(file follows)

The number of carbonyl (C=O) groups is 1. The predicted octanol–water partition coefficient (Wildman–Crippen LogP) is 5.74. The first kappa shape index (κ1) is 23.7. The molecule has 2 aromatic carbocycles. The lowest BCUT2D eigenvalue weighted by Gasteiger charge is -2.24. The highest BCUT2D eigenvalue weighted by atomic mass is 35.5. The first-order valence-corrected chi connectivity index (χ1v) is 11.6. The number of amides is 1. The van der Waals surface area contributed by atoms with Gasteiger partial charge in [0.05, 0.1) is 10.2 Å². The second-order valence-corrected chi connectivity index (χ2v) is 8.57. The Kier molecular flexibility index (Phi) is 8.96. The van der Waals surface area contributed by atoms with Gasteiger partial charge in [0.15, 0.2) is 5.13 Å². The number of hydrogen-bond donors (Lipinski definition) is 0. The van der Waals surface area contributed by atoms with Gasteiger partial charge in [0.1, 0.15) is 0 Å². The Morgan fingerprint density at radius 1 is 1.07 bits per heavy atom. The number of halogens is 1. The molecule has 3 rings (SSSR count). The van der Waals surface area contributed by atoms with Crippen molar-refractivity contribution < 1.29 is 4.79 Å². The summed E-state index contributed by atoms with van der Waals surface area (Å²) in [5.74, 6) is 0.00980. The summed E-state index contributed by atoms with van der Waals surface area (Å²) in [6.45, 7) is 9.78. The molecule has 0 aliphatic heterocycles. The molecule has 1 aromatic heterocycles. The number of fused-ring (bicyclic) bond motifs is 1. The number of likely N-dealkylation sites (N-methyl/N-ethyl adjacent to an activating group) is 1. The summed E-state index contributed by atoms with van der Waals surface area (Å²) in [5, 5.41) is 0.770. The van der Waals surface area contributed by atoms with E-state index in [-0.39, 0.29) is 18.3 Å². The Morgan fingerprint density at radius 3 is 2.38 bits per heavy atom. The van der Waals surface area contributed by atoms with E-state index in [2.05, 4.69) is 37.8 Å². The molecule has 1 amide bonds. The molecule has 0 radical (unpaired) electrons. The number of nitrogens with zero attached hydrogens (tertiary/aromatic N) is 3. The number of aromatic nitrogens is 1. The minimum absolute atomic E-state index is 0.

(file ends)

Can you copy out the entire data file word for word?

The number of carbonyl (C=O) groups is 1. The predicted octanol–water partition coefficient (Wildman–Crippen LogP) is 5.74. The first kappa shape index (κ1) is 23.7. The molecule has 2 aromatic carbocycles. The lowest BCUT2D eigenvalue weighted by Gasteiger charge is -2.24. The highest BCUT2D eigenvalue weighted by atomic mass is 35.5. The first-order valence-corrected chi connectivity index (χ1v) is 11.6. The number of amides is 1. The van der Waals surface area contributed by atoms with Gasteiger partial charge in [0.05, 0.1) is 10.2 Å². The second-order valence-corrected chi connectivity index (χ2v) is 8.57. The Kier molecular flexibility index (Phi) is 8.96. The van der Waals surface area contributed by atoms with Gasteiger partial charge in [0.15, 0.2) is 5.13 Å². The number of hydrogen-bond donors (Lipinski definition) is 0. The van der Waals surface area contributed by atoms with Gasteiger partial charge in [0.1, 0.15) is 0 Å². The Morgan fingerprint density at radius 1 is 1.07 bits per heavy atom. The number of halogens is 1. The molecule has 3 rings (SSSR count). The van der Waals surface area contributed by atoms with Crippen molar-refractivity contribution < 1.29 is 4.79 Å². The summed E-state index contributed by atoms with van der Waals surface area (Å²) in [5.74, 6) is 0.00980. The summed E-state index contributed by atoms with van der Waals surface area (Å²) in [6.45, 7) is 9.78. The molecule has 0 aliphatic heterocycles. The molecule has 1 aromatic heterocycles. The number of fused-ring (bicyclic) bond motifs is 1. The number of likely N-dealkylation sites (N-methyl/N-ethyl adjacent to an activating group) is 1. The summed E-state index contributed by atoms with van der Waals surface area (Å²) in [5, 5.41) is 0.770. The van der Waals surface area contributed by atoms with E-state index in [-0.39, 0.29) is 18.3 Å². The Morgan fingerprint density at radius 3 is 2.38 bits per heavy atom. The van der Waals surface area contributed by atoms with E-state index in [2.05, 4.69) is 37.8 Å². The molecule has 1 amide bonds. The molecule has 0 radical (unpaired) electrons. The number of nitrogens with zero attached hydrogens (tertiary/aromatic N) is 3. The number of aromatic nitrogens is 1. The minimum absolute atomic E-state index is 0.